I live in Scotland, so am aware that propert law is different up here compared to England, but any advice of what he fuck I do now would be welcome. My last resort is to ask exp outright where the money is. He was emotionally and verbally abusive towards me and my DS (and think physically towards DS too) during our relationship, WA are involved with support for all of the DC's and myself, some of the things he has done since we split have even amazed my WA support worker, so believe me, going directly to him really really is a last resort. Although weirdly I don't actually think this fuck up has been orchestrated by him.

avivabeaver Fri 09-Nov-12 07:09:38

Surely irrespective of the fuck up, the agreement was clear though? You never said, here have the house and ill double my mortgage did you? Also, what did the bank do? Their solution seems to be you taking on mortgage and him paying it off, was this supposed to be simultaneous and arranged by them?

Collaborate Fri 09-Nov-12 07:23:48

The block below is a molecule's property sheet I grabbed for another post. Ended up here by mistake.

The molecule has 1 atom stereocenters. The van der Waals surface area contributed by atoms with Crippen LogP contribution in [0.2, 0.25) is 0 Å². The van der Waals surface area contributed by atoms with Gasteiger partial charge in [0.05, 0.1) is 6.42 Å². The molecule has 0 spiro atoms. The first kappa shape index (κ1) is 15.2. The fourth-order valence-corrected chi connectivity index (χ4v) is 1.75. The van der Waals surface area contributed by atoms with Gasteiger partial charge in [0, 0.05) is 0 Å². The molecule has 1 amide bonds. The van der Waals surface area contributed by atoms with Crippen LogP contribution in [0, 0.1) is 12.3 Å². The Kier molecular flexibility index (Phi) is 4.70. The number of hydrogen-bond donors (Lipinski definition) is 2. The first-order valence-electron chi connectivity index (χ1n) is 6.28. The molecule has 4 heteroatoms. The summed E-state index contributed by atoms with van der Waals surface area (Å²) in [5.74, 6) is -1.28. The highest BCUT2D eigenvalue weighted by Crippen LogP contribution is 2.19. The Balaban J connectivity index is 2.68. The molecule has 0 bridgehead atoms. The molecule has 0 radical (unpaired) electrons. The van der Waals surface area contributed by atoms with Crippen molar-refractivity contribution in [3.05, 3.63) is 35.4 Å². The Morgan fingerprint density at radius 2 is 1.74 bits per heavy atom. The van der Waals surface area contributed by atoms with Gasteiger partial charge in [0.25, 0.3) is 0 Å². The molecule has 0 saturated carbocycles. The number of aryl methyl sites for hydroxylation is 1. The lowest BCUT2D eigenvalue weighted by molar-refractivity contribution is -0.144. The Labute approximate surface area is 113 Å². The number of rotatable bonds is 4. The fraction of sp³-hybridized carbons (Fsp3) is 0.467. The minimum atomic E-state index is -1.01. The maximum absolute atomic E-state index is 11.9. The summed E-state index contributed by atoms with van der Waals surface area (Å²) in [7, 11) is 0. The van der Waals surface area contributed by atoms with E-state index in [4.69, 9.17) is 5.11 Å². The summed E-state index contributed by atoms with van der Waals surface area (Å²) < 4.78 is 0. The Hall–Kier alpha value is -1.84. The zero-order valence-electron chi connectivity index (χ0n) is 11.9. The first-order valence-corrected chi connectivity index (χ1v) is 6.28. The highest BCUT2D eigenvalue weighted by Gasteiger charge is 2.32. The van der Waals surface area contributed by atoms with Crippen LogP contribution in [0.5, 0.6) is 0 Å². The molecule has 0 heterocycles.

All this talk about him paying off the mortgage is very confusing and misleading. Are you saying that he would pay you £15k, you get your house, he gets his and you both remortgage your respective houses? There's no need to over complicate it.

Look at the initial letter you will have got from your solicitor in which they should have outlined the transaction they thought you wanted them to conduct. That's your opportunity to pick up the phone to them and explain that they've misunderstood what you want them to do.

LivesInJeans Fri 09-Nov-12 07:42:27

Do you have anything in writing summarising your initial instruction to solicitor?

froggies Fri 09-Nov-12 08:39:01

Collaborate, I'm sorry if I have over complicated. In summary what should have happened.... He has house @£185k, mortgage at @£35k, I have house @£170k, mortgage a@£35k. What has happened he has house @£185k, I have house @£170k, mortgage @£70k.